He was disagreeably employed, as the first service he did the king, was in pronouncing the sentence of his divorce from Queen Catharine: and next in joining his hands with Anna Boleyn; the consequence of which marriage was the birth of the glorious Elizabeth, to whom he stood godfather. And as the queen was greatly interested in the reformation, the friends to that good work began to conceive high hopes : and indeed it went on with desirable success. But the fickle disposition of the king, and the fatal end of unhappy Anna for a while alarmed their fears: though, by God's providence, without any ill effects. The pope's supremacy was universally exploded; monafteries, &c. destroyed, upon the fullest detection of the most abominable vices: that valuable book The Erudition of a Christian Man was set forth by our great archbishop, and the sacred Scriptures, at length, to the infinite joy of Cranmer, were not only translated, but introduced into every parish. . And “ the translation was received with inexpreffible joy: every one, that was able, purchased it, and the poor flocked greedily to hear it read: fome persons in years learned to read on purpose, that they might peruse it: and even little children crowded with eagerness to hear it!”

That he might proceed with true judgment, Cranmer made a collection of their opinions from the works of the ancient fathers and later divines: of which Bishop Burnet saw two volumes in folio; and it appears, by a letter of Lord Burleigh's, that there were then fix volumes of Cranmer's collections in his hands. A thining proof was soon after given of his disinterested conftancy by his noble opposition to what are commonly called King Henry's six bloody articles*. However he weathered the storm; and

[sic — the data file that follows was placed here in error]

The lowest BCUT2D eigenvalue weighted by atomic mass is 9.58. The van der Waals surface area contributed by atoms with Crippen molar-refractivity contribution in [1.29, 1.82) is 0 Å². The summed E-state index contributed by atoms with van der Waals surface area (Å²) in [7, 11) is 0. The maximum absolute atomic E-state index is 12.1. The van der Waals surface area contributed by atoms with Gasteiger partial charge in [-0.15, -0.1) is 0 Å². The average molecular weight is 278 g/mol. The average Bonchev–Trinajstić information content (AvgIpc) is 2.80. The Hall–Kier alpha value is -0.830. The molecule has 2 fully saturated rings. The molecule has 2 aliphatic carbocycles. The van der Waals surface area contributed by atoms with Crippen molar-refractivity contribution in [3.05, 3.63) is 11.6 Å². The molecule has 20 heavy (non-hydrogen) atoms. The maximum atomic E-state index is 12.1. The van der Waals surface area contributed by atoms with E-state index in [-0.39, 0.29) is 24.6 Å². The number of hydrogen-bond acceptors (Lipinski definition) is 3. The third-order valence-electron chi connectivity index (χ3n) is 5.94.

* By these none were allowed to speak against transubstantiation on pain of being burnt as heretics, and forfeiting their goods and chattels as in case of treason. It was also thereby made felony and forfeiture of lands and goods to detend the communion in both kinds, or marriage of the clergy, or of thote who had vowed celibacy: or to speak against private malles and auricular confeflion,


published (with an incomparable preface) by himself the larger Bible; fix of which, even Bonner, the newly consecrated Bithop of London, caused to be fixed, for the perusal of the people, in his Cathedral of St. Paul's.

The enemies of the reformation however were restless; and Henry, alas! was no protestant, in his heart. Cromwell fell a sacrifice to them; and they aimed every poflible ihaft at Cranmer : Gardiner in particular was indefatigable; he caused him to be accused in parliament: and several lords of the privy council moved the king to commit the archbishop to the Tower. The king perceived their malice; and one evening, on pretence of diverting himself on the water, ordered his barge to be rowed to Lambeth. The archbishop was informed of it, came down to pay his respects, and was ordered by the king to come into the barge and fit close by him. Henry made bim acquainted with the acculation of herefy, faction, &c. which were laid against him; and spoke of his oppofition, to the fix articles ;-the archbishop modestly replied, that he could not but acknowledge himself to be of the same opinion, with respect to them; but was not conscious of having offended against them. Then the king putting on an air of pleasantry, asked him, if his bed chamber could stand the test of these articles? The archbishop confefled, that he was married in Germany, before his promotion; but aflured the king, that on the passing that Act, he had parted with his wife, and sent her abroad to her friends. His majesty was fo charmed with his openness and integrity, that he discovered the whole plot that was laid against him; gave him a ring of great value, to produce upon a future emergency; and determined to counterwork Cranmer's enemies; who summoned him soon after, to the council, suffered him to wait in the lobby, amongit the footmen; treated him on his admission with haughty contempt; and would have tent him to the Tower. But he produced the ring; and gained his enemies a fevere reprimand from Henry, and himself the highest degree of security and favour. *